Some Observations Suggesting Ice Multiplication in the Atmosphere

L. Randall Koenig The RAND Corporation, Santa Monica, Calif.

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Abstract

Data on the composition of stratocumulus and nimbostratus clouds having temperatures warmer than −9C reveal, in some instances, high concentrations of ice particles (to approximately 400 liter−1 of cloud). On the basis of measurements of the concentration of ice-forming nuclei reported in the literature, it is concluded that some multiplication process was responsible for the observed concentrations of ice particles.

Since moderately large drops were present in the glaciating clouds, the data are consistent with a process whereby drops are frozen and splintered; however, in view of other evidence casting doubt on the validity of this process in the free atmosphere, alternative hypotheses are examined. Freezing of drops by a stochastic process is untenable, but a mechanical fracturing process seems possible and merits additional study.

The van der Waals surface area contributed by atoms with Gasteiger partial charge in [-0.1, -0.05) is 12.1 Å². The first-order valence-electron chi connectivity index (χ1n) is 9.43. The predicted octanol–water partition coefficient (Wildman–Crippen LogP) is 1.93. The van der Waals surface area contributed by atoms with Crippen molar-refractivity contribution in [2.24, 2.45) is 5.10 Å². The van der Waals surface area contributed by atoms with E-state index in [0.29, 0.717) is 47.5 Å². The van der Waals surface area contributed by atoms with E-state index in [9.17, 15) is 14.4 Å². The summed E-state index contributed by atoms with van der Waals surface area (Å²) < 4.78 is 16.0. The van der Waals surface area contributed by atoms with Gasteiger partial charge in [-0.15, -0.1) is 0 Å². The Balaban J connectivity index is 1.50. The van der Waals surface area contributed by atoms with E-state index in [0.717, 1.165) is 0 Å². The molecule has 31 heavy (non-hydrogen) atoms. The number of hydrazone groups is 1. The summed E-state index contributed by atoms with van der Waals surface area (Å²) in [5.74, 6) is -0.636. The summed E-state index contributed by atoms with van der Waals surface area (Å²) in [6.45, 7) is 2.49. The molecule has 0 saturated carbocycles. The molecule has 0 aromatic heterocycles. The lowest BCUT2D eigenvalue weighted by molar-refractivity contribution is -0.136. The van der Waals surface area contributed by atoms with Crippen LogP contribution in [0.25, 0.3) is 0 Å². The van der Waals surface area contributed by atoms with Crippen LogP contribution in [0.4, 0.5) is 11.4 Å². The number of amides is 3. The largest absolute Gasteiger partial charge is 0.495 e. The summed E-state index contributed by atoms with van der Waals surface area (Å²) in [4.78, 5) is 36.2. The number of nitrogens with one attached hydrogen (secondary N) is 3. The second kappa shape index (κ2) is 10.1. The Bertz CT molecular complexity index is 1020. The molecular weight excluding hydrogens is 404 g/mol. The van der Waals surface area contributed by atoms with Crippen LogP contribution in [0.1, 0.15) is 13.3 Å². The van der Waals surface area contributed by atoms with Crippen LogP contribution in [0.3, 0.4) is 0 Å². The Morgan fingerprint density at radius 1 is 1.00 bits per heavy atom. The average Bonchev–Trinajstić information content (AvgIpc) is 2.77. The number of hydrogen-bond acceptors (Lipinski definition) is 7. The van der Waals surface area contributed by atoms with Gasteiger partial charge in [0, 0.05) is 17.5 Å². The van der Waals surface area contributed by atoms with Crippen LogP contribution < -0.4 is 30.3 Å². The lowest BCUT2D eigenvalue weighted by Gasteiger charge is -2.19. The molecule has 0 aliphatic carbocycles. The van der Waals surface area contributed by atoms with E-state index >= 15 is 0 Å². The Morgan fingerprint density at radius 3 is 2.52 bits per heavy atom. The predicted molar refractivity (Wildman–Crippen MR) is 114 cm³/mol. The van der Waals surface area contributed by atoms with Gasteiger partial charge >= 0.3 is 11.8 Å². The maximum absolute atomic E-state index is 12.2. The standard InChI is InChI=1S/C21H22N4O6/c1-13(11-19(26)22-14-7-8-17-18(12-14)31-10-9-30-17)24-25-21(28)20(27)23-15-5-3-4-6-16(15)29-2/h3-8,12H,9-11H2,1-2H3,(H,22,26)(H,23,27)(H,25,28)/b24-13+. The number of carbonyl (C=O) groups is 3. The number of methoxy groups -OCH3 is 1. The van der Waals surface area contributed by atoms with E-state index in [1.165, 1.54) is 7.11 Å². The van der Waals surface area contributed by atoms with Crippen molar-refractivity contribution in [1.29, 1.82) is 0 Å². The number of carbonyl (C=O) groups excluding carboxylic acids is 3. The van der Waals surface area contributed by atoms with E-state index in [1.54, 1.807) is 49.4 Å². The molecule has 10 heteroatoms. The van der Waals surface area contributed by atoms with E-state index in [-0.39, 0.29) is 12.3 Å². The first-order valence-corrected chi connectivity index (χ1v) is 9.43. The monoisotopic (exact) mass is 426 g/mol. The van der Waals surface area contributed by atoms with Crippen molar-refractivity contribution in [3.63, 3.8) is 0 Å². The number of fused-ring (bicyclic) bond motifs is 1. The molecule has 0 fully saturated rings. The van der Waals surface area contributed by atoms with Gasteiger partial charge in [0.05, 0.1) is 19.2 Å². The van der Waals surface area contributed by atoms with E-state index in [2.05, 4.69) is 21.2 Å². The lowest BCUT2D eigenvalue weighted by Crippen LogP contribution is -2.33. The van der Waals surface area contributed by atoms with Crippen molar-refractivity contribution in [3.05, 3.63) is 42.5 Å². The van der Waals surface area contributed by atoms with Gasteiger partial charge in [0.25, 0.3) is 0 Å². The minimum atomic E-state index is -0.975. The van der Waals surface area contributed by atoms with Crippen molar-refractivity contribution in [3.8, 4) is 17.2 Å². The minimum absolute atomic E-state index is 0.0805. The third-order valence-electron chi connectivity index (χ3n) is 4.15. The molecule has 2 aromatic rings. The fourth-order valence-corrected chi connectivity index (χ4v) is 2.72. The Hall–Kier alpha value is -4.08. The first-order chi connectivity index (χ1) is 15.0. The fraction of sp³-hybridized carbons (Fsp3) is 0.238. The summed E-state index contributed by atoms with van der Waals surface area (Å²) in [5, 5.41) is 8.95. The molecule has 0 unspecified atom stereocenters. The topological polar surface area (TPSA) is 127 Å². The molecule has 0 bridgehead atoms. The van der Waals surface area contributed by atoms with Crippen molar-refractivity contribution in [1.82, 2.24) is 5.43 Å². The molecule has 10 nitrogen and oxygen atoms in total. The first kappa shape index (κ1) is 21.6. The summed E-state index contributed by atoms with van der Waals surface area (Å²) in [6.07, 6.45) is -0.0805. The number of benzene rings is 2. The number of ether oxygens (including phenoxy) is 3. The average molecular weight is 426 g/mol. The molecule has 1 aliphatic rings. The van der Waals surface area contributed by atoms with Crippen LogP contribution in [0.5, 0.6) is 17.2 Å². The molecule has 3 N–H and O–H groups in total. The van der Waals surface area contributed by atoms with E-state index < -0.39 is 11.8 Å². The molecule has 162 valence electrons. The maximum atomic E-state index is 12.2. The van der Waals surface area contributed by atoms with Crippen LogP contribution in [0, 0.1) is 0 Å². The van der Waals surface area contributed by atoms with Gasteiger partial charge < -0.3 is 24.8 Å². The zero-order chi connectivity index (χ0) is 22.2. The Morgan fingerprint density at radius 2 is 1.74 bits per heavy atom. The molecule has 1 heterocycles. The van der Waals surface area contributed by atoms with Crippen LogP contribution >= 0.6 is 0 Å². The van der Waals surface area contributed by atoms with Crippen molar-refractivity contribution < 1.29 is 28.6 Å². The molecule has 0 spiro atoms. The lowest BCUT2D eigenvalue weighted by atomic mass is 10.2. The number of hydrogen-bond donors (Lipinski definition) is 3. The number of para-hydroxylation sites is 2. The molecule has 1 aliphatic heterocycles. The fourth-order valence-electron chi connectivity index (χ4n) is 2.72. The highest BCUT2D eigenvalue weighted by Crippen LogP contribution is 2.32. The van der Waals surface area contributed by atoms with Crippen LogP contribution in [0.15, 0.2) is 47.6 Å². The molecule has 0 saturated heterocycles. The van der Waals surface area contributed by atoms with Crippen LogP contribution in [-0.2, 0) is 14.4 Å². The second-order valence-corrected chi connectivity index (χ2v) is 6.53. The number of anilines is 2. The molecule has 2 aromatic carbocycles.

Abstract

Data on the composition of stratocumulus and nimbostratus clouds having temperatures warmer than −9C reveal, in some instances, high concentrations of ice particles (to approximately 400 liter−1 of cloud). On the basis of measurements of the concentration of ice-forming nuclei reported in the literature, it is concluded that some multiplication process was responsible for the observed concentrations of ice particles.

Since moderately large drops were present in the glaciating clouds, the data are consistent with a process whereby drops are frozen and splintered; however, in view of other evidence casting doubt on the validity of this process in the free atmosphere, alternative hypotheses are examined. Freezing of drops by a stochastic process is untenable, but a mechanical fracturing process seems possible and merits additional study.

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